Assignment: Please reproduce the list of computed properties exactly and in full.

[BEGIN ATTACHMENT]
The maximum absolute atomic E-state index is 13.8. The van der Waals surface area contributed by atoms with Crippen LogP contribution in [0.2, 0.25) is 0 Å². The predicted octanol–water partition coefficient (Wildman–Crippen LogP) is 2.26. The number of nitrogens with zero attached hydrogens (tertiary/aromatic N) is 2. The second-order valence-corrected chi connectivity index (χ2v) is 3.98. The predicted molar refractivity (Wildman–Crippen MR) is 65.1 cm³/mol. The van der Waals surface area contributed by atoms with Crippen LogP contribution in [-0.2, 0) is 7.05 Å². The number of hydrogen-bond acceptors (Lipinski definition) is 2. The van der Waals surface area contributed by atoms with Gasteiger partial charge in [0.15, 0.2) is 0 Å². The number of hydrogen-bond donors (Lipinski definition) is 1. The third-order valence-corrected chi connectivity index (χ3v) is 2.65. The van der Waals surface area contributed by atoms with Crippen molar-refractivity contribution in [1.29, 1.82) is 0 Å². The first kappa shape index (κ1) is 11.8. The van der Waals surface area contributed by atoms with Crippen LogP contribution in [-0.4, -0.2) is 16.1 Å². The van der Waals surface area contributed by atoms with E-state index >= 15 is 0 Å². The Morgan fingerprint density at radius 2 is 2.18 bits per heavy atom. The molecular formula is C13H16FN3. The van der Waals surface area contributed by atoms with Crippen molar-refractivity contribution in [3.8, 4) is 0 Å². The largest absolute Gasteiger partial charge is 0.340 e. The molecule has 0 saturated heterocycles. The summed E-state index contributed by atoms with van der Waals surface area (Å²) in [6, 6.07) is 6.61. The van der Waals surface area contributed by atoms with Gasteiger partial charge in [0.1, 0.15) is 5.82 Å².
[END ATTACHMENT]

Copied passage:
The maximum absolute atomic E-state index is 13.8. The van der Waals surface area contributed by atoms with Crippen LogP contribution in [0.2, 0.25) is 0 Å². The predicted octanol–water partition coefficient (Wildman–Crippen LogP) is 2.26. The number of nitrogens with zero attached hydrogens (tertiary/aromatic N) is 2. The second-order valence-corrected chi connectivity index (χ2v) is 3.98. The predicted molar refractivity (Wildman–Crippen MR) is 65.1 cm³/mol. The van der Waals surface area contributed by atoms with Crippen LogP contribution in [-0.2, 0) is 7.05 Å². The number of hydrogen-bond acceptors (Lipinski definition) is 2. The van der Waals surface area contributed by atoms with Gasteiger partial charge in [0.15, 0.2) is 0 Å². The number of hydrogen-bond donors (Lipinski definition) is 1. The third-order valence-corrected chi connectivity index (χ3v) is 2.65. The van der Waals surface area contributed by atoms with Crippen molar-refractivity contribution in [1.29, 1.82) is 0 Å². The first kappa shape index (κ1) is 11.8. The van der Waals surface area contributed by atoms with Crippen LogP contribution in [-0.4, -0.2) is 16.1 Å². The van der Waals surface area contributed by atoms with E-state index >= 15 is 0 Å². The Morgan fingerprint density at radius 2 is 2.18 bits per heavy atom. The molecular formula is C13H16FN3. The van der Waals surface area contributed by atoms with Crippen molar-refractivity contribution in [3.8, 4) is 0 Å². The largest absolute Gasteiger partial charge is 0.340 e. The molecule has 0 saturated heterocycles. The summed E-state index contributed by atoms with van der Waals surface area (Å²) in [6, 6.07) is 6.61. The van der Waals surface area contributed by atoms with Gasteiger partial charge in [0.1, 0.15) is 5.82 Å².